Good morning Mr. Nam June PAIK, the inaugural exhibition for the Korean Cultural Centre UK, presents works by 25 Korean contemporary artists, including Nam June PAIK(1932-2006) whose three major video pieces will be shown in London for the first time. Although better known as a founder of video installation art, he was also a collaborative force for some of the major performance/mixed media works with Joseph Beuys and John Cage. He was the first truly international Korean artist, bridging East and West, visual art and music, high and low art.

The exhibition title is inspired by Nam June PAIK’s groundbreaking satellite installation project ‘Good Morning, Mr. Orwell’ (1984) which linked New York and Centre Pompidou as well as hooking up with broadcasters in Germany and South Korea. Performed and originally broadcast on the first day of year 1984, PAIK’s project was a rebuttal to Orwell’s dystopian vision of the future, highlighting the use of the mass media and communication as means of creativity and expression of artistic freedom. Good morning Mr. Nam June PAIK does not follow the format or content of PAIK’s project but instead takes its spirit, and relate it to our times. Good Morning, Mr. Nam June PAIK is a celebration of random creativity arising from unintended collaborations, which in itself arises from the joy of communication.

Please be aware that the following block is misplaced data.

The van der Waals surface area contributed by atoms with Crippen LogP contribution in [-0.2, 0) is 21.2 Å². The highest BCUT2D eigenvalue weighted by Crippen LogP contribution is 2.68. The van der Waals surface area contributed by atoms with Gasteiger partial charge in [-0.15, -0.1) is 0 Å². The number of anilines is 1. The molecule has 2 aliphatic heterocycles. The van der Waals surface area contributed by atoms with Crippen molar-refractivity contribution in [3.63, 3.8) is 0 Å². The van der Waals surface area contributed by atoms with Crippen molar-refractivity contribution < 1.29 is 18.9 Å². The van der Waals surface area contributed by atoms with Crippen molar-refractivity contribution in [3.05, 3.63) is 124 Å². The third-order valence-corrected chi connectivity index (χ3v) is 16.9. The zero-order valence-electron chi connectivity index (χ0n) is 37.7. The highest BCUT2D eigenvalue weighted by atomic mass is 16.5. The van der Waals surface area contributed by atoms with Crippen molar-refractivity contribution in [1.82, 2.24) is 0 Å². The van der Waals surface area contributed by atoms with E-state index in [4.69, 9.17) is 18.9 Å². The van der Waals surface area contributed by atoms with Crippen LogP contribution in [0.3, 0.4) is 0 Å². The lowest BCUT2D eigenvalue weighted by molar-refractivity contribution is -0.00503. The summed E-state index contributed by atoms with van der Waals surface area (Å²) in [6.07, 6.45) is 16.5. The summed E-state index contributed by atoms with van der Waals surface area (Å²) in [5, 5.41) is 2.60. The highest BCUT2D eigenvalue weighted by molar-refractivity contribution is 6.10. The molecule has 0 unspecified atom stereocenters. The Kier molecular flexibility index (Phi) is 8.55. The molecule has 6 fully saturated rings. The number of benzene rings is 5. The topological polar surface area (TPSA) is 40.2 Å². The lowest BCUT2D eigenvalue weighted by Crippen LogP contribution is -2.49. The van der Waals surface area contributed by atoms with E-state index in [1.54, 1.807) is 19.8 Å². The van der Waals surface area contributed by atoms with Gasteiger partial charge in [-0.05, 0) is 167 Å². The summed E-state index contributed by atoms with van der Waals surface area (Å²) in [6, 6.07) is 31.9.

Good Morning, Mr. Nam June PAIK presents a documentary on PAIK with special screenings of Global Groove (1973) which was made with his close collaborator Charlotte Moorman; A Tribute to John Cage (1972) which is a homage to his teacher John Cage and Beuys and Shaman (1999)-recording of his performance with a close friend and colleague Joseph Beuys.  Also presented are works by 24 established and emerging Korean artists, exploring the aspects of genre and cultural hybridisation, which was one of the major themes of PAIK’s works through his life. In various stages of their career and life, and working with diverse medium and tradition, their works form part of the exhibition which attempts to transcend tradition and boundaries.

 

Scene from 'Beuys and Shaman'

Scene from 'Global Groove'